Ballads of Lost Haven eBook

This eBook from the Gutenberg Project consists of approximately 31 pages of information about Ballads of Lost Haven.

    I scoured along the gusty fen,
    A quarry for hunting Kelpie men.

    But only one could hold at my side: 
    “Brother, brother, I love thy stride.

    “Wilt thou follow thy whim to win
    My merry maid of the goblin kin?”

    I swerved from my trail, for he haunted my ear
    With his moaning jibe and his shadowy leer.

    So by good hap as we sped it fell,
    I fetched a circuit back for the well.

    Like a spilth of spume on the crest of the bore
    When the combing tides make in for shore,

    That runner ran whose love was a wraith;
    But the rider rode with revenge in his teeth.

    Another league, and I touch the goal,—­
    The mystic rune on the poplar bole,—­

    When the dusky eyes and the raven hair
    And the lithe brown arms shall greet me there.

I ran like a harrier on the trace
In the leash of that ghoul, and the wind gave chase.

A furlong now; I caught the gleam
Of the bubbling well with its tiny stream;

An arrowy burst; I cleared the beck;
And—­the Kelpie rider bestrode my neck.

* * * * *

Dawn, the still red winter dawn;
I awoke on the plain; the wind was gone;—­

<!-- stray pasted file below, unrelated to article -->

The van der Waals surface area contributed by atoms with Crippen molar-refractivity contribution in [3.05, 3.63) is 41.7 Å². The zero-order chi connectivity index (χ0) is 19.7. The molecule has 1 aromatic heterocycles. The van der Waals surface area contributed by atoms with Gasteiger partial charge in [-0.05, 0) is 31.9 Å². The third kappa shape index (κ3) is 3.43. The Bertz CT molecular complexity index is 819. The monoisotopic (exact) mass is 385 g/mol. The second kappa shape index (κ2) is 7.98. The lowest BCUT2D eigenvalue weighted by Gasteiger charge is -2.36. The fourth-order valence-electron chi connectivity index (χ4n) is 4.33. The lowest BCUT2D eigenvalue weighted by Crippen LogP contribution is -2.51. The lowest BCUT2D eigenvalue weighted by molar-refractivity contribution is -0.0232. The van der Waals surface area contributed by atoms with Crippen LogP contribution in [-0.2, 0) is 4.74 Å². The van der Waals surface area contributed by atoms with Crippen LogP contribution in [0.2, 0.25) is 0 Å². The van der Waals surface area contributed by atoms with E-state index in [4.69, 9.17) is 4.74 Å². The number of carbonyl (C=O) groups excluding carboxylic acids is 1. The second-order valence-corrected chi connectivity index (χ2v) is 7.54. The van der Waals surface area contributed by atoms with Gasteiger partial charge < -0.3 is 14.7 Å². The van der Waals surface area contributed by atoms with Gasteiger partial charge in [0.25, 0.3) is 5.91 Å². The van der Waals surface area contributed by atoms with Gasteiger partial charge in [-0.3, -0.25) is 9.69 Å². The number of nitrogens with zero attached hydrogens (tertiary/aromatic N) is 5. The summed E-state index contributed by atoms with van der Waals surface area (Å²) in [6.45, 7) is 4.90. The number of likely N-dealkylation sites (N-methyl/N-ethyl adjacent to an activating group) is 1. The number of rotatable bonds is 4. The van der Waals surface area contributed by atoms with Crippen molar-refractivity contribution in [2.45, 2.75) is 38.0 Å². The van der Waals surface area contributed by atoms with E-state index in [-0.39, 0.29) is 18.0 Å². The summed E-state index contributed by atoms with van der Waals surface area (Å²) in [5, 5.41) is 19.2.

All gracious and good as when God made
The living creatures, and none was afraid.

I stooped to drink of the wholesome spring
Under the poplars whispering: 

    Face to my face in that water clear—­
    The Kelpie rider’s jabbering leer!

    Ah, God! not me:  I was never so! 
    Sainted Louis, who can know

    The lords of life from the slaves of death? 
    What help avail the speeding breath

    Of the spirit that knows not self’s abode,—­
    When the soul is lost that knows not God?

    I turned me home by St. Louis’ Hall,
    Where the red sun burns on the windows tall.

    And I thought the world was strange and wild,
    And God with his altar only a child.

IV

    Again one year in the prime of June,
    I came to the well in the heated noon,

    Leaving Rochelle with its red roof tiles
    By the Pottery Gate before St. Giles,—­

    There where the flower market is,
    Where every morning up from Duprisse

    The flower girls come by the long white lane
    That skirts the edge of Bareau plain;—­

    To the North, the city wall in the sun,
    To the left, the fen where the eye may run

    And have its will of the blazing blue. 
    The while I loitered the market through,

    Halting a moment to converse
    With old Babette who had been my nurse,

    There passed through the stalls a woman, bright
    With a kirtle of cinnabar and white

Copyrights
Project Gutenberg
Ballads of Lost Haven from Project Gutenberg. Public domain.
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